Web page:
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Fig. 2 | Stem Cell Research & Therapy

Fig. 2

From: p53 switches off pluripotency on differentiation

Fig. 2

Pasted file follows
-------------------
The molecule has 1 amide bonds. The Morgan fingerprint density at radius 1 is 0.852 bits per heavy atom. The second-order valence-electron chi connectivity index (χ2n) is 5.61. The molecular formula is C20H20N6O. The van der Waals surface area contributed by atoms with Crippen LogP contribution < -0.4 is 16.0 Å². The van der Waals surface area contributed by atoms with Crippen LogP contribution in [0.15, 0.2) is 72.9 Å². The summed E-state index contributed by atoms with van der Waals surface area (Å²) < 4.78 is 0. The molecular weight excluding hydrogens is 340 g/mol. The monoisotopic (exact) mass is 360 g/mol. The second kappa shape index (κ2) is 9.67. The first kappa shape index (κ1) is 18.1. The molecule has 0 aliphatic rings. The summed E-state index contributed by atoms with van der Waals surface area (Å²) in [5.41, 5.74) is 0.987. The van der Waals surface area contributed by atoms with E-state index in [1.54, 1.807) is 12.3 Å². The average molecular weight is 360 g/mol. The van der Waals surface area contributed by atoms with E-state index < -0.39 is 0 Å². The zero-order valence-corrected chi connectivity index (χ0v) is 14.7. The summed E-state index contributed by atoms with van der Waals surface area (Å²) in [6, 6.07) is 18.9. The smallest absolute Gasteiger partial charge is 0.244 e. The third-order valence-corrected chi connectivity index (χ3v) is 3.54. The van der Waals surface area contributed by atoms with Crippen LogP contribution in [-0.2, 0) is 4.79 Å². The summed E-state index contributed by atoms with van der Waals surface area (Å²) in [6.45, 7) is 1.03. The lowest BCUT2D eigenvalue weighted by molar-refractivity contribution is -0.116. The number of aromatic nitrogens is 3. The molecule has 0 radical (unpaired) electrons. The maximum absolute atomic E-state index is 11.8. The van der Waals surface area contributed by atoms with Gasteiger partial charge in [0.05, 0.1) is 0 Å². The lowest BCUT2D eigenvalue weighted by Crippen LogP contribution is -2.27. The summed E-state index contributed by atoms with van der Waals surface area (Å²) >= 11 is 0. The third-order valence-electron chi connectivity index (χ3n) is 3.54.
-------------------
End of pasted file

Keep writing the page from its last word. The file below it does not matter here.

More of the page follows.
p53 is a critical inhibitor in induced pluripotent stem cells (iPSCs). iPSC generation in normal fibroblasts with intact p53 requires the strong effects of four transcription factors, and leaky outcomes are observed. In contrast, iPSC generation coupled with p53 loss requires only two factors and exhibits markedly higher efficiency. a During normal development, totipotent stem cells at the top of the developmental hill gradually descend to become somatic cells at the bottom of the hill. A model of human iPSCs is provided in the upper-left corner. A model of human fibroblast cells is presented in the lower-left corner. Under normal conditions, with an intact p53 signaling pathway, the four transcription factors Oct4 (O), Sox2 (S), c-Myc (M), and Klf (K), which are represented by thick arrows from the top of the hill, promote the reprogramming of fibroblast cells into iPSCs. However, p53 dramatically attenuates the effects of these factors into much weaker forces, which are depicted as thin lines. In particular, iPSC generation across the p53 shield occurs only in certain cases at a low rate of approximately 0.01–0.1%, as reported previously [13]. b A markedly higher rate of 20% [38] suggests that cell identities shift nearly freely and reversibly between iPSCs and fibroblast cells under conditions of p53 loss. Furthermore, only Oct4 and Sox2 are sufficient for iPSC generation in this situation

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